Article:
The 2015-16 version of the Cyclones have a number of problems, most notably a lack of wins in Big 12 conference play. After giving up two 58 point halves in consecutive games, the spotlight is on the defense, and when you think Cyclone defense, you have to look at the 2014-15 Big 12 Defensive Player of the Year: Jameel McKay.
McKay is a polarizing figure with the Cyclone fanbase. On one hand, his highlight reel dunks are something fans haven't seen since the days of Kelvin Cato or Rahshon Clark. On the other, his frequent pleas to referees and his seemingly worsening defense lead some to worry he's regressing beyond repair.
When McKay made his Cyclone debut against Drake mid-season last year, two things were immediately obvious:
- The Cyclones wanted to throw him the lob.
- He was going to block a lot of shots.
McKay finally became the imposing figure in the middle that Iowa State had longed for ever since Fred Hoiberg took over four years prior. Jameel's arms sometimes went a little wild, but there was no doubt that he was focused on stopping shots.
Then, as suddenly as it started last year, his productivity seemed to dry up this season. McKay seems focused on avoiding foul trouble, and it culminated on Tuesday night as Cyclone fans witnessed Texas guards Isaiah Taylor and Javan Felix have a field day in the lane, putting in multiple layups and floaters without McKay being there to contest or swat them away.
So what's changed?
Let me start by pointing out that Jameel McKay is still Jameel McKay on the offensive end. He's playing more minutes and shooting about four more shots a game while maintaining virtually identical field goal (58%) and free throw (57%) percentages as last season. On a per 40 minutes basis, his rebounding, assists & points are almost an exact replica of last year's season totals.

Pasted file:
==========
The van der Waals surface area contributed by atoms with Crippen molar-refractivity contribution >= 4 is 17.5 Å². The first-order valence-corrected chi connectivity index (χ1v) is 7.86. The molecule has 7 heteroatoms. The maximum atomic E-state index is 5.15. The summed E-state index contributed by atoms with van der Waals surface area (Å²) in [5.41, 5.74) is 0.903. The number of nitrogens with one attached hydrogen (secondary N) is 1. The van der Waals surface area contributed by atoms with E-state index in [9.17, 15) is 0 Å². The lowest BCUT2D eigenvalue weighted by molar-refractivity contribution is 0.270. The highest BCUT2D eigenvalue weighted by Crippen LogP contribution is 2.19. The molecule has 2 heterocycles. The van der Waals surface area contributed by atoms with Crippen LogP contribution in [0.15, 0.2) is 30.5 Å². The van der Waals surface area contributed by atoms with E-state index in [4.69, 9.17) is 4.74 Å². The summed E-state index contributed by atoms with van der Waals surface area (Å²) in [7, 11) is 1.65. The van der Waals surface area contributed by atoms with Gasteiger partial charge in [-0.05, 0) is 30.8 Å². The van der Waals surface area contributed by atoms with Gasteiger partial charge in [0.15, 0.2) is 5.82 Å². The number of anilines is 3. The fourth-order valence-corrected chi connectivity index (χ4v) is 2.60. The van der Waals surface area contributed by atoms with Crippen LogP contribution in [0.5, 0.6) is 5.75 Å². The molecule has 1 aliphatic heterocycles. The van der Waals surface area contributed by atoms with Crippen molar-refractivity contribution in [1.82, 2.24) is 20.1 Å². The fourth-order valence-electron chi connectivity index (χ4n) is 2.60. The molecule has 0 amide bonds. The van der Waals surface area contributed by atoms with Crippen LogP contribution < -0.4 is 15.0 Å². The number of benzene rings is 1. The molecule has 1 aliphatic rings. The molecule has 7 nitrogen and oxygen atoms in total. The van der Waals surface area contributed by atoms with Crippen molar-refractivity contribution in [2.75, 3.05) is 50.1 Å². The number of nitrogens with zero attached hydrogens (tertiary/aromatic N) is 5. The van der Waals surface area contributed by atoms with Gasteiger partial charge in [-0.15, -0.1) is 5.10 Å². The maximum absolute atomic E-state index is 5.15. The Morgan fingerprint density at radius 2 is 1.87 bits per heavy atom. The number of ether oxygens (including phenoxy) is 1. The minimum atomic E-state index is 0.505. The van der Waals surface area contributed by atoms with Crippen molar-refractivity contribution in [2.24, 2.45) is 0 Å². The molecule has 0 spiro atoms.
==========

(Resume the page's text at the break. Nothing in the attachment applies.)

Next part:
Has Jameel improved? Debatable, but he's definitely doing his thing for longer minutes and not seeing any significant drop off. He hasn't regressed on the offensive end, that's certain.
In advanced statistics, Jameel's PER is only slightly off last season's pace, his assists are slightly up and turnovers are slightly down, but all measures of offensive performance are virtually unchanged. He's even getting the ball 20% (usage) of the time, which is exactly where he ended last season.
Defense is where we start to see a difference in McKay's play. Anecdotally, any Cyclone fan can tell you that Jameel has seemed hesitant and apparently fearful of fouling. On it's face, that seems normal. Iowa State doesn't have another Jameel McKay, in fact we hardly have a bench at all - it makes a lot of sense to not get silly fouls and have to sit for long stretches.
But here's the thing, he's not, and never has, fouled very much. McKay is averaging 1.4 fouls per game (FPG). 1.4! That's less than one foul every half of play!
In fact, if he played the full 40 minutes each game, he'd still average less than 2 FPG. Now, McKay has played foul free in the past, but never more so than this year. He is fouling at half the frequency of last season while playing about five minutes more per game. Hit somebody Jameel! Please!
So he's fouling less... So what? That's good right? Iowa State leads the nation in not putting opposing players on the line - we're winning something!
No. That's bad! Opponents don't get to the line because we don't contest shots, because when you contest shots you inevitably foul sometimes. Lower foul counts just mean other teams are raining open threes or laying the ball in against token efforts to stop them, and McKay has dropped off in fouls more than anyone else on the team.
He's also not blocking shots anymore. Jameel blocked 60 shots last season in 25 games played, but he's on pace for 35 this year in the same number of contests. He didn't get shorter, and he's playing more minutes, so where have all the blocks gone?
Additionally, Jameel's defensive rebounding is off by the same amount his offensive rebounds are up. The cynic will say it's hard to rebound all those opponent makes, if you're that cynical. Even his steal rate is down slightly, rounding out an uninspiring defensive stat line.
So what's the deal?
It seems obvious that Jameel has dialed back the defensive mentality that made him a crowd favorite for some reason.
- Is the coaching staff concerned about depth and fouls enough to shut him down?
- Is there some type of injury or trouble adjusting to the new lineups?
- Are the extra minutes wearing on him and he's conserving energy for the offensive end?
- Is it just a matter of teams "figuring him out" on the defensive end?